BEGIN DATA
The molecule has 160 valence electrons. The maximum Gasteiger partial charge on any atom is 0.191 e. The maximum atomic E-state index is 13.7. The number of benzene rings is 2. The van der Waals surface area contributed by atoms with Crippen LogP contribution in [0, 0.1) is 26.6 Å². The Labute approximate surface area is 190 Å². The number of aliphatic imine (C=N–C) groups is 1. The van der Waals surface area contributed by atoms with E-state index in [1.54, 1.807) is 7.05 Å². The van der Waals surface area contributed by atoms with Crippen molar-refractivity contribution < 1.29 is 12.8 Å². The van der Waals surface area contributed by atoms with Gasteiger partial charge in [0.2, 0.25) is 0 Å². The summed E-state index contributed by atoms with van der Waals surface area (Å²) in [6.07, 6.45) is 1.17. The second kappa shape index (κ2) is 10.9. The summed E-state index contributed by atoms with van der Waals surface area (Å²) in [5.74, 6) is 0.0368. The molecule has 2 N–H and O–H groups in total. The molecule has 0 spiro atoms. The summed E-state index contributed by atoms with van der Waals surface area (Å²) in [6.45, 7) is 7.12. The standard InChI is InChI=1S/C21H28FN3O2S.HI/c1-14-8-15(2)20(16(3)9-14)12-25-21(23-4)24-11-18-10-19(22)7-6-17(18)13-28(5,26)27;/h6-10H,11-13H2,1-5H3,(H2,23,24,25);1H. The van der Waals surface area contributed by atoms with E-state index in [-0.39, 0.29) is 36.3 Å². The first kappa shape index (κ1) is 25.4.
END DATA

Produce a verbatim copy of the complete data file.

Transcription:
The molecule has 160 valence electrons. The maximum Gasteiger partial charge on any atom is 0.191 e. The maximum atomic E-state index is 13.7. The number of benzene rings is 2. The van der Waals surface area contributed by atoms with Crippen LogP contribution in [0, 0.1) is 26.6 Å². The Labute approximate surface area is 190 Å². The number of aliphatic imine (C=N–C) groups is 1. The van der Waals surface area contributed by atoms with E-state index in [1.54, 1.807) is 7.05 Å². The van der Waals surface area contributed by atoms with Crippen molar-refractivity contribution < 1.29 is 12.8 Å². The van der Waals surface area contributed by atoms with Gasteiger partial charge in [0.2, 0.25) is 0 Å². The summed E-state index contributed by atoms with van der Waals surface area (Å²) in [6.07, 6.45) is 1.17. The second kappa shape index (κ2) is 10.9. The summed E-state index contributed by atoms with van der Waals surface area (Å²) in [5.74, 6) is 0.0368. The molecule has 2 N–H and O–H groups in total. The molecule has 0 spiro atoms. The summed E-state index contributed by atoms with van der Waals surface area (Å²) in [6.45, 7) is 7.12. The standard InChI is InChI=1S/C21H28FN3O2S.HI/c1-14-8-15(2)20(16(3)9-14)12-25-21(23-4)24-11-18-10-19(22)7-6-17(18)13-28(5,26)27;/h6-10H,11-13H2,1-5H3,(H2,23,24,25);1H. The van der Waals surface area contributed by atoms with E-state index in [-0.39, 0.29) is 36.3 Å². The first kappa shape index (κ1) is 25.4.